But a new app launched this week in the App Store that aims to change this. It’s called Sync Solver, and it allows Fitbit wearers to track all of the important data collected by their wearables within the Health app, without ever having to use the standalone, dedicated Fitbit application.
Apple has followed through with plans to stop selling Fitbit devices. As noted by MacRumors, the company has pulled all Fitbit products from its online store and has begun removing them from the shelves of its retail stores as well.
Previously, Apple carried the Fitbit Flex fitness band and the classic Fitbit one, both of which connected to iOS devices. The reason behind the removals is unknown, but there does appear to be tension brewing between the two firms.
After recalling its rash-inducing Force wristband back in February, FitBit on Monday launched a new family of activity trackers, the FitBit Charge and Charge HR, while making its first foray into the smart watch space with the FitBit Surge fitness accessory.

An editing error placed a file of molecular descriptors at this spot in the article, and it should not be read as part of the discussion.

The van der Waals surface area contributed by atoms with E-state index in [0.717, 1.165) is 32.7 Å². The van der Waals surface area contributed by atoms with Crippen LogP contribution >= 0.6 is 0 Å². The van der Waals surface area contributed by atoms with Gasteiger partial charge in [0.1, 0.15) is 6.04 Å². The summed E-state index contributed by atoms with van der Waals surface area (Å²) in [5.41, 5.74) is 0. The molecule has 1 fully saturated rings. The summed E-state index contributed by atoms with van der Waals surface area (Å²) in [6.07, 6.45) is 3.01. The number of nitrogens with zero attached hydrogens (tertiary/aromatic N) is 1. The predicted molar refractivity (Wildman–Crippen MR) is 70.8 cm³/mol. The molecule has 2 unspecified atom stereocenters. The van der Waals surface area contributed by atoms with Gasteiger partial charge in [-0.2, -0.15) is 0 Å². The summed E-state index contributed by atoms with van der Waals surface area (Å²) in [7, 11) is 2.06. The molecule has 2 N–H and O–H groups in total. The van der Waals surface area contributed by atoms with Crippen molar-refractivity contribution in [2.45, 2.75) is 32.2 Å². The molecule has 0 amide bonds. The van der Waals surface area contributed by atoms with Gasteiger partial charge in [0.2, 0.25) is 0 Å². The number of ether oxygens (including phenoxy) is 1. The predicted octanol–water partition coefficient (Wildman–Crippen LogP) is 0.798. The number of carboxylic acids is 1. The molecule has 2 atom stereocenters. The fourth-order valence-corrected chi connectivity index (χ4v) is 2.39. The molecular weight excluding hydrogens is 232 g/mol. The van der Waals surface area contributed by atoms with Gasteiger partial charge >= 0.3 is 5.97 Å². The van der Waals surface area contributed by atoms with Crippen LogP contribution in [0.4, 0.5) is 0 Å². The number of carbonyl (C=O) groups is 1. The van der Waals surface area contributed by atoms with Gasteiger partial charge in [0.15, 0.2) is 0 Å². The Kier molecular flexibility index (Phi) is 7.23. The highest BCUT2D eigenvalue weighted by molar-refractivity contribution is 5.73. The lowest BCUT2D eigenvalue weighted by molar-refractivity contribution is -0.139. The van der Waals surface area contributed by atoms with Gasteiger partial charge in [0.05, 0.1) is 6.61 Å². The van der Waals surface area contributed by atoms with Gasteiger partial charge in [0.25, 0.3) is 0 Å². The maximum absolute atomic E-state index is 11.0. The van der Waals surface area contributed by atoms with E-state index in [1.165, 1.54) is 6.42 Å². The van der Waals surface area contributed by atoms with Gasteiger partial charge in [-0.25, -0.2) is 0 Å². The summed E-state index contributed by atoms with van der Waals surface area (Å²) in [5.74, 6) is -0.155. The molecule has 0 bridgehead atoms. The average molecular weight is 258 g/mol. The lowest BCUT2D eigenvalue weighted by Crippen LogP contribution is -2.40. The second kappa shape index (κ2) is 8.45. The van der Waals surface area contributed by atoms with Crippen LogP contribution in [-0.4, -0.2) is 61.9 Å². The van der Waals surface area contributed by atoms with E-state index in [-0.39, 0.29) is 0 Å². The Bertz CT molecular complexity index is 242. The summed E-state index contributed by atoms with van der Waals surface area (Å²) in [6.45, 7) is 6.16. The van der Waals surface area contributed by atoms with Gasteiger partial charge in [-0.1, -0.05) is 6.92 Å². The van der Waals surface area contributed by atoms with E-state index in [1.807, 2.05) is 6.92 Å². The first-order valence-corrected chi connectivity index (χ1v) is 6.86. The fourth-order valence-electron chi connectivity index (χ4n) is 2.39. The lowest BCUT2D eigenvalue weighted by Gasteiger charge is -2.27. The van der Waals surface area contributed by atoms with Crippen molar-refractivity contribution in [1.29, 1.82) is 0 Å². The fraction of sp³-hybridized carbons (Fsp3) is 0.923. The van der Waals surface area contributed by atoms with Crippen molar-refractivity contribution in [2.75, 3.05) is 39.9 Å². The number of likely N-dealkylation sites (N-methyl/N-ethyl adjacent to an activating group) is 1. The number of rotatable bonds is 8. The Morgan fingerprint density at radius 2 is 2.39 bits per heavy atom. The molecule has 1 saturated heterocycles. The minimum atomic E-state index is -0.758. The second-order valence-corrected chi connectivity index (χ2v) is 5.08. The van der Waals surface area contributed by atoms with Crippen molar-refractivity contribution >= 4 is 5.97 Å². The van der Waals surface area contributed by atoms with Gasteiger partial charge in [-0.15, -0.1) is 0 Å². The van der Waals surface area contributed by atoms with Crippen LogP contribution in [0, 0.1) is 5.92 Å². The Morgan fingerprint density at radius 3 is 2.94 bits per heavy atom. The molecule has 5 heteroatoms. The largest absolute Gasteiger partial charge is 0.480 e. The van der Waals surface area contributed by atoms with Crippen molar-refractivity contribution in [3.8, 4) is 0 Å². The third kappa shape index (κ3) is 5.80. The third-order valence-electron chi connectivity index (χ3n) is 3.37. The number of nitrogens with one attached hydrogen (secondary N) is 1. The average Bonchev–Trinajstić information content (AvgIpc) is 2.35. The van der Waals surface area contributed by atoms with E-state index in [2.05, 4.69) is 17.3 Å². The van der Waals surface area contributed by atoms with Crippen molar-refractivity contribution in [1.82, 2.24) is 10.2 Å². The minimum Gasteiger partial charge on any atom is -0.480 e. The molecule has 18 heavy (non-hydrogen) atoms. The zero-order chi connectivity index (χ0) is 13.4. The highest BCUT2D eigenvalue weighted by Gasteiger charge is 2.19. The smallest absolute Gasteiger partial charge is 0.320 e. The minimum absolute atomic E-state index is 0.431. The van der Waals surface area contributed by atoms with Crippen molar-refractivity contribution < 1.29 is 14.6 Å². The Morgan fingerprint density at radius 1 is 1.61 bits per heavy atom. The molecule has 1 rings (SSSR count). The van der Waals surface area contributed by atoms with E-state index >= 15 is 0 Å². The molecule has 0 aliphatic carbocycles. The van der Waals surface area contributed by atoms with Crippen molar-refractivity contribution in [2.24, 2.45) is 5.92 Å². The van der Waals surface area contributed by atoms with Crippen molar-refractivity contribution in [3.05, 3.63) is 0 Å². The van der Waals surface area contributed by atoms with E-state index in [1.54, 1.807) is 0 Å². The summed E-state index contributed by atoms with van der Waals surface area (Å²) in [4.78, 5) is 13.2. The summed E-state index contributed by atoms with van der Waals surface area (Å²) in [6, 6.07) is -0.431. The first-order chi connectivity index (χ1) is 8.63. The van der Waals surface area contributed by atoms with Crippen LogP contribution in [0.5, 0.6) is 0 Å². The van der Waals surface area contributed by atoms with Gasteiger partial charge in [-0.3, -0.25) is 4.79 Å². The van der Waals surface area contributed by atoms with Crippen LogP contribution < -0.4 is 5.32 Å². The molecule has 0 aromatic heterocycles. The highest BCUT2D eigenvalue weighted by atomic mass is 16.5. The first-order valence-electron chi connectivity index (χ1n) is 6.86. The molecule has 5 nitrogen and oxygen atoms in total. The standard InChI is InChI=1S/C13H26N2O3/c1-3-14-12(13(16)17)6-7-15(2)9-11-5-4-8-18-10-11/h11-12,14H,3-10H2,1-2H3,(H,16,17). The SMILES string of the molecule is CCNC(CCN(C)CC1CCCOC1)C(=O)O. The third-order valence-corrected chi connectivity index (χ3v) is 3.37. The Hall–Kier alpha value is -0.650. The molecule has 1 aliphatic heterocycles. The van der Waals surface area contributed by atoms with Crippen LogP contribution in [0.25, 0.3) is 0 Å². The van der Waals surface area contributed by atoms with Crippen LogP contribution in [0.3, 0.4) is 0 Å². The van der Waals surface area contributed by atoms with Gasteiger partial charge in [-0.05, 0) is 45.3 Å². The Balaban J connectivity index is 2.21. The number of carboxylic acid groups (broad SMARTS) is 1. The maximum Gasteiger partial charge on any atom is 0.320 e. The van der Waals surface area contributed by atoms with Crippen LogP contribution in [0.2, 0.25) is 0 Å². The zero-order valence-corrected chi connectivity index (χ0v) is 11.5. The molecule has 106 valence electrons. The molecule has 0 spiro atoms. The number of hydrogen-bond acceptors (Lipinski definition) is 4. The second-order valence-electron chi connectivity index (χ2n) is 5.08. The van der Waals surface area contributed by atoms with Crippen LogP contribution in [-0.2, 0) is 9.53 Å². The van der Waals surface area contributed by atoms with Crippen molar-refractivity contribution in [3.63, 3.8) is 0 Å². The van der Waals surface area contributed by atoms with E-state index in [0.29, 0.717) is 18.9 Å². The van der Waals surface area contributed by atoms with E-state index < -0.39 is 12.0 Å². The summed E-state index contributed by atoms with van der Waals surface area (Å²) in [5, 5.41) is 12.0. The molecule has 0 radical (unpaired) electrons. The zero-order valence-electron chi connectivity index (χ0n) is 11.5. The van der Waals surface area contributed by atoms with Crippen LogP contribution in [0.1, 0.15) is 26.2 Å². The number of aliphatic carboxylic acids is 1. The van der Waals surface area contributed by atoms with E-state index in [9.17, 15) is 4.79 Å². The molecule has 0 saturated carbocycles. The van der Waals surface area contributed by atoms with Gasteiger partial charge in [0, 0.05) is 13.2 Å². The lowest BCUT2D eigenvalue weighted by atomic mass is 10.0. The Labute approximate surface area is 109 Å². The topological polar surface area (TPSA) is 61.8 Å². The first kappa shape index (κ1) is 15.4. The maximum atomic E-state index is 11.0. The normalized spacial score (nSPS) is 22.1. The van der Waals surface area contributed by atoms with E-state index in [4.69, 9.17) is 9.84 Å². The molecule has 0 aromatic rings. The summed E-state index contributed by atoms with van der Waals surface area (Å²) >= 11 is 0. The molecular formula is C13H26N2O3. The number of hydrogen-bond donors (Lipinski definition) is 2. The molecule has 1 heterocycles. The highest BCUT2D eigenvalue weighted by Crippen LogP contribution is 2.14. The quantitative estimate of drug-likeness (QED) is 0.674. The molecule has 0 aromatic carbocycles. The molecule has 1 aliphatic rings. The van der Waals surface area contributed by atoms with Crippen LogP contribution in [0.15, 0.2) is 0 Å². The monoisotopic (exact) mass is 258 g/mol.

The water-resistant Fitbit Charge, billed as “the Force reinvented”, is an improved version of the activity tracker with an OLED screen and a seven-day battery. The Fitbit Charge HR is an improved version of the Charge wristband with FitBit’s PurePulse heart rate sensors and a five-day battery.
As for the Fitbit Surge, this $250 fitness watch packs in a total of eight sensors for more detailed logging of activities such as running and working out. Jump past the fold for more details.